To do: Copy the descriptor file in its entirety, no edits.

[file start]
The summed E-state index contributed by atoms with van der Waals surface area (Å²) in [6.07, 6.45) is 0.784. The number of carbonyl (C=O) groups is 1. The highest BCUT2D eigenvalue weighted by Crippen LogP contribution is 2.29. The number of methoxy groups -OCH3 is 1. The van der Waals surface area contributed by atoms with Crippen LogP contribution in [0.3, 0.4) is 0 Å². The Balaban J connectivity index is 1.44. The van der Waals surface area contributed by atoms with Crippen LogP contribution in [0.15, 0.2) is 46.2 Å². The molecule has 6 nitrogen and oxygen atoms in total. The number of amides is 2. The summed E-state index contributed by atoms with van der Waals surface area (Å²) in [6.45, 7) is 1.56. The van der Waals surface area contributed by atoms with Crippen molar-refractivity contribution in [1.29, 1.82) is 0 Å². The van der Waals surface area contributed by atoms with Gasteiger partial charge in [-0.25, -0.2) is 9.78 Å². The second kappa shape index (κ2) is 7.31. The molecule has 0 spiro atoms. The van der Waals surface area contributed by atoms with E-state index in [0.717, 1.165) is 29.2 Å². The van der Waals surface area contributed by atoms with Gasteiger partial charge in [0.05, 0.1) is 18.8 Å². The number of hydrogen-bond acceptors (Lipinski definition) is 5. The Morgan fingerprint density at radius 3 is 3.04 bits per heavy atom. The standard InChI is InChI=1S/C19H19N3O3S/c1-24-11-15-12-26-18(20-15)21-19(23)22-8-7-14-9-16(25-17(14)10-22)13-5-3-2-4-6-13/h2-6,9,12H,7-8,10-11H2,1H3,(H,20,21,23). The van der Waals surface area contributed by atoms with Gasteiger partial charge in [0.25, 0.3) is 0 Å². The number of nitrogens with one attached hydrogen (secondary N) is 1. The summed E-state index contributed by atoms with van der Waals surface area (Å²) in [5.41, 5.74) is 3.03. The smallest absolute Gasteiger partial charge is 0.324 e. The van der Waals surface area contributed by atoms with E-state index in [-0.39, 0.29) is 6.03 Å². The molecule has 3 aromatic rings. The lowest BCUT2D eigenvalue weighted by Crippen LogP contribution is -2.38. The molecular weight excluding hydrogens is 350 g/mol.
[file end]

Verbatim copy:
The summed E-state index contributed by atoms with van der Waals surface area (Å²) in [6.07, 6.45) is 0.784. The number of carbonyl (C=O) groups is 1. The highest BCUT2D eigenvalue weighted by Crippen LogP contribution is 2.29. The number of methoxy groups -OCH3 is 1. The van der Waals surface area contributed by atoms with Crippen LogP contribution in [0.3, 0.4) is 0 Å². The Balaban J connectivity index is 1.44. The van der Waals surface area contributed by atoms with Crippen LogP contribution in [0.15, 0.2) is 46.2 Å². The molecule has 6 nitrogen and oxygen atoms in total. The number of amides is 2. The summed E-state index contributed by atoms with van der Waals surface area (Å²) in [6.45, 7) is 1.56. The van der Waals surface area contributed by atoms with Crippen molar-refractivity contribution in [1.29, 1.82) is 0 Å². The van der Waals surface area contributed by atoms with Gasteiger partial charge in [-0.25, -0.2) is 9.78 Å². The second kappa shape index (κ2) is 7.31. The molecule has 0 spiro atoms. The van der Waals surface area contributed by atoms with E-state index in [0.717, 1.165) is 29.2 Å². The van der Waals surface area contributed by atoms with Gasteiger partial charge in [0.05, 0.1) is 18.8 Å². The number of hydrogen-bond acceptors (Lipinski definition) is 5. The Morgan fingerprint density at radius 3 is 3.04 bits per heavy atom. The standard InChI is InChI=1S/C19H19N3O3S/c1-24-11-15-12-26-18(20-15)21-19(23)22-8-7-14-9-16(25-17(14)10-22)13-5-3-2-4-6-13/h2-6,9,12H,7-8,10-11H2,1H3,(H,20,21,23). The van der Waals surface area contributed by atoms with Gasteiger partial charge in [0.25, 0.3) is 0 Å². The number of nitrogens with one attached hydrogen (secondary N) is 1. The summed E-state index contributed by atoms with van der Waals surface area (Å²) in [5.41, 5.74) is 3.03. The smallest absolute Gasteiger partial charge is 0.324 e. The van der Waals surface area contributed by atoms with E-state index in [-0.39, 0.29) is 6.03 Å². The molecule has 3 aromatic rings. The lowest BCUT2D eigenvalue weighted by Crippen LogP contribution is -2.38. The molecular weight excluding hydrogens is 350 g/mol.